dma_timer_set_fraction(uint timer, uint16_t numerator, uint16_t denominator);

rather than this:

dma_hw->timer[timer] = (((uint32_t)numerator) << DMA_TIMER0_X_LSB) | (((uint32_t)denominator) << DMA_TIMER0_Y_LSB);

#### High-level API's include a collection of hardware support libraries¶

For convenience, the SDK has some high-level API's which include a collection of the hardware support libraries. All of these high-level API's have names that look like pico_xxxx (e.g. pico_multicore or pico_stdlib). You could individually include each of the hardware support libraries into your project instead of including a high-level API, but they can make your code more tidy.

## A brief description of CMake¶

The SDK uses CMake to manage project builds. Each project will contain a file called CMakeLists.txt, and that file specifies the the header files to which the project should link, any source files that it should include, and other build specifications. The primary modifications that you will make to example CMakeLists.txt files will include modifications to the target_link_libraries arguments, modifications to the executable names, and modifications to the target_sources arguments. We will demonstrate all these via an example in the Dissecting Blinky section.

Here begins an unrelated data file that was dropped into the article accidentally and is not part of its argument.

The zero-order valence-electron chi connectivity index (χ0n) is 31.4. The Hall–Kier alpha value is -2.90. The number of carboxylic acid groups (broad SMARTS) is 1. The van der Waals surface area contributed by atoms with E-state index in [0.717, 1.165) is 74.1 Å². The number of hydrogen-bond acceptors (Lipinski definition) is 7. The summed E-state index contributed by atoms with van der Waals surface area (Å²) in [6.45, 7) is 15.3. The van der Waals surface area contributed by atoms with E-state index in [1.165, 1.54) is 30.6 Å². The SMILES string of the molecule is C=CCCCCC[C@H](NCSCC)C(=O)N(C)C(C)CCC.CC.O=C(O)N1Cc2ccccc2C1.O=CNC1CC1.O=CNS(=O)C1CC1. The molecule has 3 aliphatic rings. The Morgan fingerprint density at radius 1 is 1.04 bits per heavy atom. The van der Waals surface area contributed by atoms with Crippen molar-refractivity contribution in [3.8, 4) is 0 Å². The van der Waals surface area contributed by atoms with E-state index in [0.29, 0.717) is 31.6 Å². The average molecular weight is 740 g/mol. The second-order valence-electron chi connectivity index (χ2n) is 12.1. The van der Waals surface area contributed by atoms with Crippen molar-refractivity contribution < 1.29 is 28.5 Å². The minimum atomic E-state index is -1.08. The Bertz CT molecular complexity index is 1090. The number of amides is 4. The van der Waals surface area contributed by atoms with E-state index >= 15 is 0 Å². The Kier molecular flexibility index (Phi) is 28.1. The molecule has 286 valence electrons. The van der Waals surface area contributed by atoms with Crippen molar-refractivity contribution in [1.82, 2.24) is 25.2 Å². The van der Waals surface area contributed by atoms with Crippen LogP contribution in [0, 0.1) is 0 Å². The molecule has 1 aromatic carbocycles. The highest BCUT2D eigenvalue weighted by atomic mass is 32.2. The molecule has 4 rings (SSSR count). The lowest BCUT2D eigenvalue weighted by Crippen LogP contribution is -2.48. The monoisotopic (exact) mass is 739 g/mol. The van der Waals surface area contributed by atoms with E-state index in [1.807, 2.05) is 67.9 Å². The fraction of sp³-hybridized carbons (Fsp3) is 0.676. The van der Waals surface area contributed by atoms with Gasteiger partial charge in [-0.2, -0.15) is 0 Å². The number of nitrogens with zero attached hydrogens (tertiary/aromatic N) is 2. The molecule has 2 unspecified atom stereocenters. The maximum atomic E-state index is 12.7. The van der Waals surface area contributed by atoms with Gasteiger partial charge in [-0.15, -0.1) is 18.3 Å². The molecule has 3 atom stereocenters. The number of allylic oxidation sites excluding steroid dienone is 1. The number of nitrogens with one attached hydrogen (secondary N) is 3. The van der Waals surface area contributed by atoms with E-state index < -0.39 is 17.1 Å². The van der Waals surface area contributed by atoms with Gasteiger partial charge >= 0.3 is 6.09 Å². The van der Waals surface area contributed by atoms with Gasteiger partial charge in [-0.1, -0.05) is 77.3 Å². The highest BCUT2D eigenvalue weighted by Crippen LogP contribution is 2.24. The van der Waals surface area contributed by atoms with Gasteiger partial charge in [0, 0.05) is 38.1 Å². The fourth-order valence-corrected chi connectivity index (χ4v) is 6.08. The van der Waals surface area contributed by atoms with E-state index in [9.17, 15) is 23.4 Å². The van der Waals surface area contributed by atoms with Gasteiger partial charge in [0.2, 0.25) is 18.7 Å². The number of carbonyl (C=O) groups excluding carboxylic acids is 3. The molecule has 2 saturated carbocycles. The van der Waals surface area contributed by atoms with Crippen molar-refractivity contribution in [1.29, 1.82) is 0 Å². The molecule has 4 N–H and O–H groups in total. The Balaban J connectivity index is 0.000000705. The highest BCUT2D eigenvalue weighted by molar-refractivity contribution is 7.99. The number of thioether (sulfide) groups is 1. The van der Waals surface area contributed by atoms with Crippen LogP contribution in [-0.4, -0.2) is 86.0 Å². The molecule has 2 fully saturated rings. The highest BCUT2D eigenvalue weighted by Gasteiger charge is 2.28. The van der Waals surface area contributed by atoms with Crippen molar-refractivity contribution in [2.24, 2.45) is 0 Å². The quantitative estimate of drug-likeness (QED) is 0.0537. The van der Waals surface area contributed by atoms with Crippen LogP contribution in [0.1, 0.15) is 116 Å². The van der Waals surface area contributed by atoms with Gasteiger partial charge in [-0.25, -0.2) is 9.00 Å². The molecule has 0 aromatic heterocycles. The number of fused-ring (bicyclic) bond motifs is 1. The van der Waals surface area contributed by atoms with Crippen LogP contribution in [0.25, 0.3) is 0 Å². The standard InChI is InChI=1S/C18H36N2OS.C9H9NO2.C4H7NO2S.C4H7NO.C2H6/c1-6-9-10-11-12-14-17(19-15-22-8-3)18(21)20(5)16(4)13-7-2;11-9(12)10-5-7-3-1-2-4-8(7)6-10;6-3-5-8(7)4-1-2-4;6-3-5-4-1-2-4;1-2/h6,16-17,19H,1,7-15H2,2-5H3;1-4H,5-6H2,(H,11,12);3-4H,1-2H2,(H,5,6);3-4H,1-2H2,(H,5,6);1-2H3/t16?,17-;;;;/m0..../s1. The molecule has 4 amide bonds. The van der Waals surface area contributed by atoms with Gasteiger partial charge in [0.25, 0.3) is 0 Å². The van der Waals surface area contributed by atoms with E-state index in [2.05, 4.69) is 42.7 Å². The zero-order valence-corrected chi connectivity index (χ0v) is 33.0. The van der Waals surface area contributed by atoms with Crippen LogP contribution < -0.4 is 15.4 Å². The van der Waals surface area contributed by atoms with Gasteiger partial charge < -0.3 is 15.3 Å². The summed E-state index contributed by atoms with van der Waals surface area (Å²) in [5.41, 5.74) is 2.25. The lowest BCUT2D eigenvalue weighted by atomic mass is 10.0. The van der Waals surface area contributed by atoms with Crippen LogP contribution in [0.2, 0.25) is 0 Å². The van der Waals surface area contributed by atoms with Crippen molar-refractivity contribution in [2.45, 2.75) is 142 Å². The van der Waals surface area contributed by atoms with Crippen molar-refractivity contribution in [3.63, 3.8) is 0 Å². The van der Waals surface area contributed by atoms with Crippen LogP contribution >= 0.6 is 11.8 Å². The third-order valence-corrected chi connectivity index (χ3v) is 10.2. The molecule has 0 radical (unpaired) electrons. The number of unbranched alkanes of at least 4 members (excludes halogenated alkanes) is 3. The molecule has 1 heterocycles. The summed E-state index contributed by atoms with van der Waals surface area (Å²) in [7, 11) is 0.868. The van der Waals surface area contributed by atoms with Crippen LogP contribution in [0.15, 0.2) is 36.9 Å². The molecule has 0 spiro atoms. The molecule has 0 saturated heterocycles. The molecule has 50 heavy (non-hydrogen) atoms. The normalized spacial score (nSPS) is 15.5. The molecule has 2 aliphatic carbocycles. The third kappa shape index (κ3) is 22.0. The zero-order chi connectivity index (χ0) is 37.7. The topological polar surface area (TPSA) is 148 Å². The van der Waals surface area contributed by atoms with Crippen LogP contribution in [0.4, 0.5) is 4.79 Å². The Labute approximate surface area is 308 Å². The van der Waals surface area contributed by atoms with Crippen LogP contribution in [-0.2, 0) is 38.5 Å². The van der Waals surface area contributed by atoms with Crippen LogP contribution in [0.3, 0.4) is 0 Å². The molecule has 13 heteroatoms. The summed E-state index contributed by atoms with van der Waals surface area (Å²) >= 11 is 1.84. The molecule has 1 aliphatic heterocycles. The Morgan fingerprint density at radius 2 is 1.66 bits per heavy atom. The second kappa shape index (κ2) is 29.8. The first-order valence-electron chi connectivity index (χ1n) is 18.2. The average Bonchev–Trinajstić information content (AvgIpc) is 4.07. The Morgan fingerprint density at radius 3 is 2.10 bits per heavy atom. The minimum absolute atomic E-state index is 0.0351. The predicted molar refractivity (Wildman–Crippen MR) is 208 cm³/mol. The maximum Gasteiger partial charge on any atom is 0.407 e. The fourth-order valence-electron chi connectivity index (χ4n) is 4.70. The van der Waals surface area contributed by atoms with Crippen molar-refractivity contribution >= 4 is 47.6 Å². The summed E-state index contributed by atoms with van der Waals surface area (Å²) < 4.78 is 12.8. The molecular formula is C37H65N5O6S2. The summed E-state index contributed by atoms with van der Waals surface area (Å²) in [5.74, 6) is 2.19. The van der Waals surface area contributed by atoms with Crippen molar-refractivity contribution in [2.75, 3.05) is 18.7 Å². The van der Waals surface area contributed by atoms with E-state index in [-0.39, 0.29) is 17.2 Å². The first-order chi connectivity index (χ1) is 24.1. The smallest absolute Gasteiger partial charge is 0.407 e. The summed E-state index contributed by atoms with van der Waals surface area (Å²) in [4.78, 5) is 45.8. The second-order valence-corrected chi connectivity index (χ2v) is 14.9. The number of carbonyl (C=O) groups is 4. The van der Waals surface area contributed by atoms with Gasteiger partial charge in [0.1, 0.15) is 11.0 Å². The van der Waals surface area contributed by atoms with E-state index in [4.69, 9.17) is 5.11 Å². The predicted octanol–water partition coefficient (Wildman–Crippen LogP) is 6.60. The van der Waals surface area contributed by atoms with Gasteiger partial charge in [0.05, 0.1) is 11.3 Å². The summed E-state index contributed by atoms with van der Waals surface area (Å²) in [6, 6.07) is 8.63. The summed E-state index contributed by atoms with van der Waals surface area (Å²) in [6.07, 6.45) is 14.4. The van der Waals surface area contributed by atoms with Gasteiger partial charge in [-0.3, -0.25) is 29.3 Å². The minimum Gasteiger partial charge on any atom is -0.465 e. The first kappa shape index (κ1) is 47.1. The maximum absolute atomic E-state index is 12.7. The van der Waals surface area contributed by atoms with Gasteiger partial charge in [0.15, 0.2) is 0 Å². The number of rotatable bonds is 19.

## How do you interact with the SDK?¶

The SDK levels of abstraction with which you will interact are the hardware support libraries and the high-level API's. To you as the application programmer, these appear as #include's in your C program and as linked libraries in your CMakeLists.txt file (we'll look at an example in just a moment). But how do you know which hardware support libraries and high-level API's to include? In general, you'll go through the following process:

1. Read the RP2040 datasheet to learn the details of a particular system feature or hardware peripheral.